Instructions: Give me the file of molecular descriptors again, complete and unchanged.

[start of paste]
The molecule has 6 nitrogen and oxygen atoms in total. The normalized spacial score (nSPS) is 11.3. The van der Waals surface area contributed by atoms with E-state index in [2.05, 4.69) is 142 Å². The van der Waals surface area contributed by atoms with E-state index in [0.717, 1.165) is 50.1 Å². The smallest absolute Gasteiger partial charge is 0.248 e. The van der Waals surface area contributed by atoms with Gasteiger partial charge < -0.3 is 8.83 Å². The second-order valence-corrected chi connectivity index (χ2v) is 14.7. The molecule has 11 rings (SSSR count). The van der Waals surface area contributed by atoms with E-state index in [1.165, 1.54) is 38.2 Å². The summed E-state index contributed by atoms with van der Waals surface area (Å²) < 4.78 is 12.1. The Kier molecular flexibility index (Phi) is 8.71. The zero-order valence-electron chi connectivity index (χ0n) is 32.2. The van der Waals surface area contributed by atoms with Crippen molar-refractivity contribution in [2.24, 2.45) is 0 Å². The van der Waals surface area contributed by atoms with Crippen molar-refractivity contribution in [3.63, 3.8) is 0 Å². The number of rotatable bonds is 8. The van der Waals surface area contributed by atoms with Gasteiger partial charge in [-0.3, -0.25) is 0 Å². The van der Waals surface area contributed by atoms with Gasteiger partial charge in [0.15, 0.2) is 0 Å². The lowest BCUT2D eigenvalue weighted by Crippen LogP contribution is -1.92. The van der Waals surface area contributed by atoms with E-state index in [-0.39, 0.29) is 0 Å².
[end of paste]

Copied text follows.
The molecule has 6 nitrogen and oxygen atoms in total. The normalized spacial score (nSPS) is 11.3. The van der Waals surface area contributed by atoms with E-state index in [2.05, 4.69) is 142 Å². The van der Waals surface area contributed by atoms with E-state index in [0.717, 1.165) is 50.1 Å². The smallest absolute Gasteiger partial charge is 0.248 e. The van der Waals surface area contributed by atoms with Gasteiger partial charge < -0.3 is 8.83 Å². The second-order valence-corrected chi connectivity index (χ2v) is 14.7. The molecule has 11 rings (SSSR count). The van der Waals surface area contributed by atoms with E-state index in [1.165, 1.54) is 38.2 Å². The summed E-state index contributed by atoms with van der Waals surface area (Å²) < 4.78 is 12.1. The Kier molecular flexibility index (Phi) is 8.71. The zero-order valence-electron chi connectivity index (χ0n) is 32.2. The van der Waals surface area contributed by atoms with Crippen molar-refractivity contribution in [2.24, 2.45) is 0 Å². The van der Waals surface area contributed by atoms with Crippen molar-refractivity contribution in [3.63, 3.8) is 0 Å². The number of rotatable bonds is 8. The van der Waals surface area contributed by atoms with Gasteiger partial charge in [-0.3, -0.25) is 0 Å². The van der Waals surface area contributed by atoms with Gasteiger partial charge in [0.15, 0.2) is 0 Å². The lowest BCUT2D eigenvalue weighted by Crippen LogP contribution is -1.92. The van der Waals surface area contributed by atoms with E-state index in [-0.39, 0.29) is 0 Å².